A former Australian rugby league Test player, Senator Lazarus said he was resigning from PUP to become an independent because of differences over “team work”.

“I have a different view of team work,” he said in a statement released on his Facebook page about 10pm Perth time.

“Given this, I felt it best that I resign from the party and pursue my senate role as an independent senator.”

PUP claimed the resignation has more to do with personal issues than any fracturing of team work.

National director Peter Burke said Senator Lazarus’ resignation was more to do with his wife being sacked from her role with the party.

“This was done primarily because she failed to comply with the terms of her employment. Senator Lazarus’ resignation followed thereafter, with the reason being self-evident,” he said in a statement.

“I note from his statement his reasons were not related to political matters or to the duty he had to promote the party policy and to support its platform, its membership and the thousands of Queenslanders who trusted him to stay strong to these values having elected him to the Senate.”

Senator Lazarus, who described his decision to leave as a difficult one, was PUP’s Senate leader.

There are now just two members of PUP in the Parliament – party leader Clive Palmer in the House and Senator Wang.

Tasmanian senator Jacqui Lambie left PUP in November, saying she needed to put the best interests of her state first.

This latest splintering means the Government must negotiate with an even more divided Senate cross bench in order to pass contentious legislation.

If Labor and the Greens oppose bills, the government has to win over six of the eight crossbenchers.

The Government still hopes to win support for its contentious higher education reforms. Senator Lazarus had been outspoken in his criticism of the changes, signalling he would never support them.

Assistant treasurer Josh Frydenberg said the Government looked forward to dealing with the newly independent crossbencher, describing him as a thoroughly decent and fair negotiator.

He played down the prospect PUP’s depleted voting power would make passing bills easier.

“I don’t think it makes it any more difficult,” Mr Frydenberg told ABC radio.

“I speak for all my colleagues in that we look forward to working with him.”

Mr Palmer also released a statement in which he appeared to take a swipe at Senator Lazarus.

“Establishing the party six weeks before the last election was a difficult process, requiring the endorsement over 200 candidates in a short time,” he said.

“The party endorsement processes were not developed as well as they are now and unfortunately many of the candidates were opportunists interested in themselves more than the ideas the party represented.”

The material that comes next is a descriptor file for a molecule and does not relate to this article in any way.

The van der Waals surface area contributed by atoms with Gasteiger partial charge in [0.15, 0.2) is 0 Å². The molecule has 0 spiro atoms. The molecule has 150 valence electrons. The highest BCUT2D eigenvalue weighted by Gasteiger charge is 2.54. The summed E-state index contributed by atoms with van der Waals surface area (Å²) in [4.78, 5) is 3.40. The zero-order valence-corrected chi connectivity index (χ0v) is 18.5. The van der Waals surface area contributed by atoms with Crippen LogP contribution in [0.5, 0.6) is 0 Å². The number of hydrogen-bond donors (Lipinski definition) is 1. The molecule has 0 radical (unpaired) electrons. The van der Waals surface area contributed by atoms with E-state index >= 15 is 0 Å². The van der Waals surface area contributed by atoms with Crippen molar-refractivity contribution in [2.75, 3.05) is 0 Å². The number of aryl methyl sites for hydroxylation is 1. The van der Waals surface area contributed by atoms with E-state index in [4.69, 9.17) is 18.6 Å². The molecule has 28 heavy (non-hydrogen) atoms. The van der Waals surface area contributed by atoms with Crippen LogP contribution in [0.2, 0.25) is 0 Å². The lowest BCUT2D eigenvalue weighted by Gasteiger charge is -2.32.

Mr Palmer insisted the party would remain a parliamentary force and survive in the long-term despite the latest ruction.

“We have shown that ideas can make a difference and millions of Australians are better off today because of the party’s determination to protect them,” he said.

“Palmer United has set up three parliamentary committees, reduced electricity prices by 10%, saved the Clean Energy Corporation, saved the Climate Change Authority and ARENA, saved low income super, abolished the mining tax, saved the RET, stopped the Medicare co-payment and opposed reforms which would have denied Australians access to higher education.

“All the major party politicians and senators who have sought to undermine our party would never have left their party because they have the political experience to know that only within a party structure can real change be achieved for Australia.

“I am confident at the next election our team will be stronger, tougher and more importantly, committed to what we stand for without the individuals mainly concerned with themselves and what they can get.”

On Sep 20, 2014 12:18 PM, “Unity Party WA” <> wrote:

Dear Senator Wang,

If you said you have apologized to every single one of them, why you have not responded to my email below?

Looking forward to hearing from you soon.

Eddie Hwang.

“The mistake has been made and the damage has been done. I have received a lot of letters from the Chinese communities expressing their concern and anger and I feel for them and I have apologised to every single one of them.

“I think [what the Chinese community] expect of me is to do a fair job and not screw it up to give others in the Chinese community a chance at politics. It’s only fair that I try my best to represent them but in the end I am here to represent WA.”

Can we afford to sign the TPP?

Dear Prime Minister,

Can we afford to sign the TPP?

Yours respectfully,

Eddie Hwang


Unity Party WA (Published)     (Published)